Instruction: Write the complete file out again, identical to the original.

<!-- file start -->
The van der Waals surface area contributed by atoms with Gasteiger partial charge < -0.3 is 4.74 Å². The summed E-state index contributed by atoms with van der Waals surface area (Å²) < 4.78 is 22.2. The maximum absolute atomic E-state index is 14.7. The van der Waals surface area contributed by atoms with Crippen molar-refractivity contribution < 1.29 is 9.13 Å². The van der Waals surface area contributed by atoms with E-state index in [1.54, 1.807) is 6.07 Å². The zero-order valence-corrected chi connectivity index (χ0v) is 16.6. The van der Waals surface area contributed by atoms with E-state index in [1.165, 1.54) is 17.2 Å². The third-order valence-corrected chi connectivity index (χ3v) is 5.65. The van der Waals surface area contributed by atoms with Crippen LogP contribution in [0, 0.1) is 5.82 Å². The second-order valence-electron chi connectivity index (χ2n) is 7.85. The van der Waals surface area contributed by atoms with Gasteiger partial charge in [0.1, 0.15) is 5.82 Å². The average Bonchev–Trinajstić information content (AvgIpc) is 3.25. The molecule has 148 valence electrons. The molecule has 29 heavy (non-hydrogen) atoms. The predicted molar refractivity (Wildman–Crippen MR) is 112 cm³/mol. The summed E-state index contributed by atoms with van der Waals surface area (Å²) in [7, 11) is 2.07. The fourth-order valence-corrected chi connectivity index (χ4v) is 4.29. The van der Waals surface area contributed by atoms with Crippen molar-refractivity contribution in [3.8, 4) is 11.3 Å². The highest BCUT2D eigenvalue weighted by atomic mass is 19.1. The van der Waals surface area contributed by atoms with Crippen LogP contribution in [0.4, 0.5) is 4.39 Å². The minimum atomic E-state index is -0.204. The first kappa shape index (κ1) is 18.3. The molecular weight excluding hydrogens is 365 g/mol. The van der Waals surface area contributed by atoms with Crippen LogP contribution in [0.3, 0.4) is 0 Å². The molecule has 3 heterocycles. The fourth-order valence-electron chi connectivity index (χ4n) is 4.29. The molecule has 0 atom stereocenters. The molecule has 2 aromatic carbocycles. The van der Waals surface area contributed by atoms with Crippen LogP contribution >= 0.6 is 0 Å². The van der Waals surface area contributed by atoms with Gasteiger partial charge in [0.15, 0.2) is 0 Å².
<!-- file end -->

The van der Waals surface area contributed by atoms with Gasteiger partial charge < -0.3 is 4.74 Å². The summed E-state index contributed by atoms with van der Waals surface area (Å²) < 4.78 is 22.2. The maximum absolute atomic E-state index is 14.7. The van der Waals surface area contributed by atoms with Crippen molar-refractivity contribution < 1.29 is 9.13 Å². The van der Waals surface area contributed by atoms with E-state index in [1.54, 1.807) is 6.07 Å². The zero-order valence-corrected chi connectivity index (χ0v) is 16.6. The van der Waals surface area contributed by atoms with E-state index in [1.165, 1.54) is 17.2 Å². The third-order valence-corrected chi connectivity index (χ3v) is 5.65. The van der Waals surface area contributed by atoms with Crippen LogP contribution in [0, 0.1) is 5.82 Å². The second-order valence-electron chi connectivity index (χ2n) is 7.85. The van der Waals surface area contributed by atoms with Gasteiger partial charge in [0.1, 0.15) is 5.82 Å². The average Bonchev–Trinajstić information content (AvgIpc) is 3.25. The molecule has 148 valence electrons. The molecule has 29 heavy (non-hydrogen) atoms. The predicted molar refractivity (Wildman–Crippen MR) is 112 cm³/mol. The summed E-state index contributed by atoms with van der Waals surface area (Å²) in [7, 11) is 2.07. The fourth-order valence-corrected chi connectivity index (χ4v) is 4.29. The van der Waals surface area contributed by atoms with Crippen molar-refractivity contribution in [3.8, 4) is 11.3 Å². The highest BCUT2D eigenvalue weighted by atomic mass is 19.1. The van der Waals surface area contributed by atoms with Crippen LogP contribution in [0.4, 0.5) is 4.39 Å². The minimum atomic E-state index is -0.204. The first kappa shape index (κ1) is 18.3. The molecular weight excluding hydrogens is 365 g/mol. The van der Waals surface area contributed by atoms with Crippen LogP contribution in [0.3, 0.4) is 0 Å². The molecule has 3 heterocycles. The fourth-order valence-electron chi connectivity index (χ4n) is 4.29. The molecule has 0 atom stereocenters. The molecule has 2 aromatic carbocycles. The van der Waals surface area contributed by atoms with Crippen LogP contribution >= 0.6 is 0 Å². The van der Waals surface area contributed by atoms with Gasteiger partial charge in [0.15, 0.2) is 0 Å².